When I was a kid I used to love skipping stones on the water with my Dad. We would do this for hours and one day I joked with my Dad that what if those ripples became waves and wiped out a city. The mind of a child is a wonderful and strange place. It’s amazing when we look at the impact of actions and how they can impact the world around us in strange ways that we might have never considered. Chaos theory comes to mind when we consider things such as what is commonly referred to as the butterfly effect. This is a phenomenon that describes how a change that occurs in a seemingly innocuous way can have a ripple effect with significant impact elsewhere.
My common tongue in cheek response here is the law of unintended consequences. You stub your toe on the bed frame and the stock market crashes. A flippant analogy but it paints the picture.
I recently heard a story from a co-worker who told me about an experience where he was waiting to board a plane in London. The boarding process was sheer anarchy and people were unclear where they were supposed to be or what was happening. What was normally a cohesive boarding process for this particular airline had descended into madness.
How did this happen? Every time I travel there is always a chance that a flight might be cancelled or delayed. It’s always a possibility. That’s just the nature of it. But, rather than spit venom at the airline staff (which is NEVER advisable) I often wonder what pebble dropped in the pond to cause this ultimately. In my co-worker’s case it all tracked back to a fire at a hotel in an random city in the US.
This caused me to pause. I was immediately struck by the apparent incongruous nature of it. How did a fire at a hotel in the US lead to boarding gate chaos in an airport in the UK? What happened was that a flight crew for this particular airline was staying at a hotel in Random City, Random State when a fire broke out in the hotel. This caused the crew to be up for most of the night and they were forced to wait outside while the fire crews worked to contain the fire. As a result, they were in no condition to fly the next day.
Their flight was ultimately cancelled. Thus began the knock on effect. With that plane being taken out of the supply chain the airline had to scramble to activate other crews to fly in to Random City to collect the plane. This now took two planes out of action and now three crews. The ripples from something as simple as a fire at a hotel.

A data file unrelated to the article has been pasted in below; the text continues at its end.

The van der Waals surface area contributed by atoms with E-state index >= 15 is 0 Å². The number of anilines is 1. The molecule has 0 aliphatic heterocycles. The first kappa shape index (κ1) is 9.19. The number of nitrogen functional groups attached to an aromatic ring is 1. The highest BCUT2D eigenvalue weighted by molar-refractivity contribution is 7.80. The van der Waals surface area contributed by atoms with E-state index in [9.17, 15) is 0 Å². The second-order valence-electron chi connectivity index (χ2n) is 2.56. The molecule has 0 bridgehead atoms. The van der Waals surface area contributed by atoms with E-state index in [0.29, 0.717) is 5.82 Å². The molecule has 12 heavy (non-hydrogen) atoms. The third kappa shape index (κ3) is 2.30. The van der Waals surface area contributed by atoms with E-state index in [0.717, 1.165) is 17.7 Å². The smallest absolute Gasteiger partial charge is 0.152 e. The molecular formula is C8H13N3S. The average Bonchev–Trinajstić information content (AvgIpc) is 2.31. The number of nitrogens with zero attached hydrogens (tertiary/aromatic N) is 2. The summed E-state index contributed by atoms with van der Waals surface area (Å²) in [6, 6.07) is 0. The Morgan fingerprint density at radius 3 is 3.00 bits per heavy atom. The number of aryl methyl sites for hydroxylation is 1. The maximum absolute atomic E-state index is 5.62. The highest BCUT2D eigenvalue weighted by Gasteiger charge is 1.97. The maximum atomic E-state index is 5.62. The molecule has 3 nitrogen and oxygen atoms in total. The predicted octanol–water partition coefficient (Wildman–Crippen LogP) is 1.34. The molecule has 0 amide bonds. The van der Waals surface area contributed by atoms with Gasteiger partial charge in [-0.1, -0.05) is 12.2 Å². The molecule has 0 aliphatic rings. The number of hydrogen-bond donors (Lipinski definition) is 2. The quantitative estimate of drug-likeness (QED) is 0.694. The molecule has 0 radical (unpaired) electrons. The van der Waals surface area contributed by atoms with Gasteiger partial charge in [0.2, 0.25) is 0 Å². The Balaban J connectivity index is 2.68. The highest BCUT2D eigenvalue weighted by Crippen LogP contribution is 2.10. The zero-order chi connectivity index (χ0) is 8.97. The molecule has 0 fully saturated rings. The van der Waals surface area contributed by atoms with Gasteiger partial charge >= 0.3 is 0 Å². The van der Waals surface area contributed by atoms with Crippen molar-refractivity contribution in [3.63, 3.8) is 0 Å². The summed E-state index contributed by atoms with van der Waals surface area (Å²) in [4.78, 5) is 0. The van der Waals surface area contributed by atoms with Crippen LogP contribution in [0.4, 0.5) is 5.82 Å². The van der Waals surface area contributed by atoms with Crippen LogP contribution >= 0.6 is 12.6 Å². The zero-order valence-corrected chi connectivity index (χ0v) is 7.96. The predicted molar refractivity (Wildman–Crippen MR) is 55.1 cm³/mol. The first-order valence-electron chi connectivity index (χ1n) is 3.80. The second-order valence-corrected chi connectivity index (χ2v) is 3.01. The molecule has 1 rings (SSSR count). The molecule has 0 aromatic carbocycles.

When we hold this example up to the cold light of an information security practice the parallels are startling. Take the case in point of a project that is going live in your environment in the next couple hours. There is a communication error that no one seems to be able to resolve. The firewall admin makes a rule change on the fly and then suddenly everything is working again. Wunderbar!
But wait, what was that change the resolved the issue that allowed the massive project go live? No one takes the moment to review it. They just slap each other on the back and enjoy the moment. Years later, the fix returns to haunt the company when a data breach takes place effecting the very same application that the team was able to take live years later. Peeling back the layers it becomes clear that the “fix” was the root of the problem. The change which was not documented or vetted through any sort of process turns out to have been an allow any to any rule. Wide open access.
Worse still, the “temporary” administrative level account that was created for a contractor that was never locked and had an easily guessed password. Something that a multi-factor implementation would have helped to mitigate as an example. Another pebble in the pond.
These are a simple examples but ones that hit home for many security professionals who have suffered through similar horror stories. When we work to secure our environments we need to ensure that the steps that we are taking from a tactical approach are not going to cause strategic failures in the future that would well be the next hotel fire.